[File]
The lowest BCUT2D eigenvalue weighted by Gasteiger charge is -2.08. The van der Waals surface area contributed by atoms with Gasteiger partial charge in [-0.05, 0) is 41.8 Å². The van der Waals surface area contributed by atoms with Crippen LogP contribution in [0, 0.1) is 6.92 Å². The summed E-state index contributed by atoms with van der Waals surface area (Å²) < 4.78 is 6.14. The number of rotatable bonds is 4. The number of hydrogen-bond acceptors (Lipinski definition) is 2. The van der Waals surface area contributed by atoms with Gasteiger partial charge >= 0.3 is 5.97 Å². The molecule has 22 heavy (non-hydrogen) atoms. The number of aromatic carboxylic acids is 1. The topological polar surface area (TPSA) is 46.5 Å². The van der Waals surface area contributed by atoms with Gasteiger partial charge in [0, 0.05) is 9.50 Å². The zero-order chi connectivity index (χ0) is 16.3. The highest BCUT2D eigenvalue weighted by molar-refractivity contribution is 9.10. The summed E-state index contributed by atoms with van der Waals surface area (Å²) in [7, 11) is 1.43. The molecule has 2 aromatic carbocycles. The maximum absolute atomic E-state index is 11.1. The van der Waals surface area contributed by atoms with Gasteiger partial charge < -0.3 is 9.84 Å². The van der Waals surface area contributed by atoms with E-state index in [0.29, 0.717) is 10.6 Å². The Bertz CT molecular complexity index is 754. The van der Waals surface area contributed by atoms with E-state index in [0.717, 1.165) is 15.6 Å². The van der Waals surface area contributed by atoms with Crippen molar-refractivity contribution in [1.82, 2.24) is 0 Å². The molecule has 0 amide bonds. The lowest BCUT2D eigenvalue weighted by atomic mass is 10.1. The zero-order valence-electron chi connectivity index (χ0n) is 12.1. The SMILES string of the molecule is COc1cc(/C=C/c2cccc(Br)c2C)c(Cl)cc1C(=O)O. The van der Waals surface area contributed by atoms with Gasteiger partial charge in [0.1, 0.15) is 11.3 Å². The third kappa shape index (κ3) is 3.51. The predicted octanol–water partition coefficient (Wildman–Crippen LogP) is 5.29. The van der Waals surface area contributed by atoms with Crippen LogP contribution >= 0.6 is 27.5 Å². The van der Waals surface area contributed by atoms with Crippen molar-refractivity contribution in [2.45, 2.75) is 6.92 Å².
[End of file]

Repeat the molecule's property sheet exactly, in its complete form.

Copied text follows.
The lowest BCUT2D eigenvalue weighted by Gasteiger charge is -2.08. The van der Waals surface area contributed by atoms with Gasteiger partial charge in [-0.05, 0) is 41.8 Å². The van der Waals surface area contributed by atoms with Crippen LogP contribution in [0, 0.1) is 6.92 Å². The summed E-state index contributed by atoms with van der Waals surface area (Å²) < 4.78 is 6.14. The number of rotatable bonds is 4. The number of hydrogen-bond acceptors (Lipinski definition) is 2. The van der Waals surface area contributed by atoms with Gasteiger partial charge >= 0.3 is 5.97 Å². The molecule has 22 heavy (non-hydrogen) atoms. The number of aromatic carboxylic acids is 1. The topological polar surface area (TPSA) is 46.5 Å². The van der Waals surface area contributed by atoms with Gasteiger partial charge in [0, 0.05) is 9.50 Å². The zero-order chi connectivity index (χ0) is 16.3. The highest BCUT2D eigenvalue weighted by molar-refractivity contribution is 9.10. The summed E-state index contributed by atoms with van der Waals surface area (Å²) in [7, 11) is 1.43. The molecule has 2 aromatic carbocycles. The maximum absolute atomic E-state index is 11.1. The van der Waals surface area contributed by atoms with Gasteiger partial charge < -0.3 is 9.84 Å². The van der Waals surface area contributed by atoms with E-state index in [0.29, 0.717) is 10.6 Å². The Bertz CT molecular complexity index is 754. The van der Waals surface area contributed by atoms with E-state index in [0.717, 1.165) is 15.6 Å². The van der Waals surface area contributed by atoms with Crippen molar-refractivity contribution in [1.82, 2.24) is 0 Å². The molecule has 0 amide bonds. The lowest BCUT2D eigenvalue weighted by atomic mass is 10.1. The zero-order valence-electron chi connectivity index (χ0n) is 12.1. The SMILES string of the molecule is COc1cc(/C=C/c2cccc(Br)c2C)c(Cl)cc1C(=O)O. The van der Waals surface area contributed by atoms with Gasteiger partial charge in [0.1, 0.15) is 11.3 Å². The third kappa shape index (κ3) is 3.51. The predicted octanol–water partition coefficient (Wildman–Crippen LogP) is 5.29. The van der Waals surface area contributed by atoms with Crippen LogP contribution >= 0.6 is 27.5 Å². The van der Waals surface area contributed by atoms with Crippen molar-refractivity contribution in [2.45, 2.75) is 6.92 Å².